Your name is Naomi Nitwit. You've held a variety of design and production jobs over the past two decades but, for personal reasons, moved away from the Big Apple a few years ago.
Now, though, you're refueled, recharged and ready to re-engage. And, gosh darn it, you're going to write the best, show stopper of a cover letter the New York advertising and design field has ever seen. Why? Because, you want to get back to the hot lights and late nights of the City, that's why.
But, there's only one problem, Naomi. You forgot to re-read the letter and resume before hitting the send button. As a result, each and every track change is visible. Just take a gander:
Ouch! In the first graph she writes "…this job seems perfect." And what exactly would that job be, Naomi? BTW, I love the letter's penultimate line. It reads, “Need a sentence here saying you are interested in getting back in the industry in NYC, I think.” Safe to assume that came from a job coach?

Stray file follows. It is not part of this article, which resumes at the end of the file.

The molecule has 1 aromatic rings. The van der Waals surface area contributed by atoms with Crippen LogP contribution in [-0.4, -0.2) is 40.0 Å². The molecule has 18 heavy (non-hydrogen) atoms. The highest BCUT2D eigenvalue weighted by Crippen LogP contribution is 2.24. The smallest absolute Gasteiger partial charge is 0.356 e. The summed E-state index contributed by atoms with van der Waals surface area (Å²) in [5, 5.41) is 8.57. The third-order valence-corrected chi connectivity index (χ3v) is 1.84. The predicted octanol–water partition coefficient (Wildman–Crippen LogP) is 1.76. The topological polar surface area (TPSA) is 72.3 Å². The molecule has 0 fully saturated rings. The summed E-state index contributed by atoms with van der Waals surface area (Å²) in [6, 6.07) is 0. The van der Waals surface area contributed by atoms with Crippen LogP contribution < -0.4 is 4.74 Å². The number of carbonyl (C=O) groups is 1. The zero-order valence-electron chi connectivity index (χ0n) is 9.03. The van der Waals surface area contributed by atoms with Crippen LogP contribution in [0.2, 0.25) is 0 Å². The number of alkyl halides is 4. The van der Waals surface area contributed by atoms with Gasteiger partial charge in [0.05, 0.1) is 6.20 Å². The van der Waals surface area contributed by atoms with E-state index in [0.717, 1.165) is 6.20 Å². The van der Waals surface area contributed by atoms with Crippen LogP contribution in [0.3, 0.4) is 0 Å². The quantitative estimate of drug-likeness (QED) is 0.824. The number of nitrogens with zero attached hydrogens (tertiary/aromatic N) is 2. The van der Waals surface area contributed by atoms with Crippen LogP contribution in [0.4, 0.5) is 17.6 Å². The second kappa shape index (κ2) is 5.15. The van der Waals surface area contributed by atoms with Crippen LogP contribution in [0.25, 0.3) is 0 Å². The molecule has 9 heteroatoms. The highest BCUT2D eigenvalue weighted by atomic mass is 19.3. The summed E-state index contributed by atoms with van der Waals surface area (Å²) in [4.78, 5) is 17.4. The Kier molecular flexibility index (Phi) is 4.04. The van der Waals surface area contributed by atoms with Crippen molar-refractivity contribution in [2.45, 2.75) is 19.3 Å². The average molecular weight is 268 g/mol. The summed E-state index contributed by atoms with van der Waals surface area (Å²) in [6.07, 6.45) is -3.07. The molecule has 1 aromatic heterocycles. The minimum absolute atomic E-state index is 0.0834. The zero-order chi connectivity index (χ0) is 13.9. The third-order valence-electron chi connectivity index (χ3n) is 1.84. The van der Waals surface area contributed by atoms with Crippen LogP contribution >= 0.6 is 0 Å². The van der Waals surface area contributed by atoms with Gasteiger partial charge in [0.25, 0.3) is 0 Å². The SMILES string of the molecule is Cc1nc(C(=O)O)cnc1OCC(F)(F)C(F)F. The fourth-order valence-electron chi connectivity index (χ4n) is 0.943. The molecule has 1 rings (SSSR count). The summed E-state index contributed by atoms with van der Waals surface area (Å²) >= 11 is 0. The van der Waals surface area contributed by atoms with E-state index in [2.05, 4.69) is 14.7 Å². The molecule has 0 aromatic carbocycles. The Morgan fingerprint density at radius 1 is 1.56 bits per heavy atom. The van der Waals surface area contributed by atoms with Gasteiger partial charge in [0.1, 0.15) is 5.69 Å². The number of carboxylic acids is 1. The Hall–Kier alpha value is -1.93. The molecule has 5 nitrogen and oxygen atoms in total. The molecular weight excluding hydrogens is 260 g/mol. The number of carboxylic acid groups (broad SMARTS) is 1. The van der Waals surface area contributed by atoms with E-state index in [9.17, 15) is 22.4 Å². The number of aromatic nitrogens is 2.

Your resume also contains track changes and reveals such interesting items as date changes (so, did you leave the real estate gig in ‘07 or '08?).
I also found myself bemused by the word change from 'blast' to 'marketing' and the accompanying note that reads: “blast is a very negative concept”. I agree.
Naomi, I know you're trying your best. But, it's a cold, cruel world and you really need to take ownership of what I like to call 'The brand of you'.
You'll never make it back to the Apple with a cover note and resume that contain track changes. Maybe you should change your strategy and, instead, team up with the football playing college senior who sent me an e-mail blast? No, wait a minute. Blast is a negative concept!
And, a tip o' the mortar board to Jason Dodd for this suggestion.